The University of Massachusetts Amherst announced Monday evening that they are reversing their “free speech zone” policy.
According to a statement released by Alliance Defending Freedom, the organization representing the students suing the university, the Board of Trustees changed its policies that heavily restricted students’ right to free speech. This policy forbid students from holding speeches and rallies anywhere other than the west side of the Student Union between noon and 1 p.m. every day. The zone where students were allowed to practice their first amendment rights makes up less than 1% of campus.
The lawsuit was brought in January, but Nicholas Consolini, the president of the Young Americans for Liberty chapter, dismissed the lawsuit after the Board of Trustees reversed the policy.
“This is a great win for the First Amendment,” Consolini told the Daily Wire.“Universities are meant to be the free marketplace of ideas.”
Consolini claimed he brought the lawsuit with his chapter because he didn’t think it was right for a public university to restrict the speech of students.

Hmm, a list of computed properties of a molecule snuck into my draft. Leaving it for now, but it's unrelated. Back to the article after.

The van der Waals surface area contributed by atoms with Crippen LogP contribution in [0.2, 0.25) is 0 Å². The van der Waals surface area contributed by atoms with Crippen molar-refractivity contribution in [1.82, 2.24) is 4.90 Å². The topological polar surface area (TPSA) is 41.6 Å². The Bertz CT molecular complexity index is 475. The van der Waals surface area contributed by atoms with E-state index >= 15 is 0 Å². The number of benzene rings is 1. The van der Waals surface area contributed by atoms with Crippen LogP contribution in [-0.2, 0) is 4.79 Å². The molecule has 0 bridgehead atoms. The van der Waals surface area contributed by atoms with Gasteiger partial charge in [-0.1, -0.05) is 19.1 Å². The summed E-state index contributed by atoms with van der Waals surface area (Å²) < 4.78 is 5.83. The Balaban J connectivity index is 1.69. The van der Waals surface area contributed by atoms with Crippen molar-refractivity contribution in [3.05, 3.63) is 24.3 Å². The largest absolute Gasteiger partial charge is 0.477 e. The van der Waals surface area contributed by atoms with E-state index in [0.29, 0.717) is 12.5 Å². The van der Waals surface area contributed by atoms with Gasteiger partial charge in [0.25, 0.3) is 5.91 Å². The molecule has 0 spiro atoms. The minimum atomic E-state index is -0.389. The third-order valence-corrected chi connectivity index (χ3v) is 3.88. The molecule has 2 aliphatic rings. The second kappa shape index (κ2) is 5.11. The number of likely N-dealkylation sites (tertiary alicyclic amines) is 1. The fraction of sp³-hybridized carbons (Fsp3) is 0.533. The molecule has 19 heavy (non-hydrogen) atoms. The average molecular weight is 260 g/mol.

“Under the policy we challenged, if I wanted to host a speaker or a rally on campus (even a rally for free speech), I could be sanctioned if it wasn’t during the permissible times or in the small speech zone.” Consolini added. “That’s not a free marketplace; it’s first amendment failure.”
Consolini acknowledged he is happy that his university reversed the policy but said, “they should have listened to the letters and the op-ed’s that were sent urging them to eliminate this policy instead of forcing us to file a lawsuit to finally open our campus to free speech.”
“The only permission slip students need to speak on campus is the First Amendment. UMass-Amherst made the right move by eliminating this unconstitutional limit on student speech,” said ADF Legal Counsel Caleb Dalton in the press release. “We commend YAL and these brave students for taking a stand and causing UMass to remove this speech zone that never should have existed in the first place.”
According to ADF’s statement, the language of the policy wasn’t clear and “didn’t define ‘speech’ or ‘rally,’ instead leaving that decision up to the discretion of university officials and opening the door to unconstitutional discrimination based on a student group’s viewpoint.”
“Today’s university students will be tomorrow’s voters and civic leaders,” said ADF Senior Counsel Tyson Langhofer, director of the ADF Center for Academic Freedom. “That’s why it’s so vital that public colleges and universities exemplify the First Amendment values they are supposed to be teaching to students.”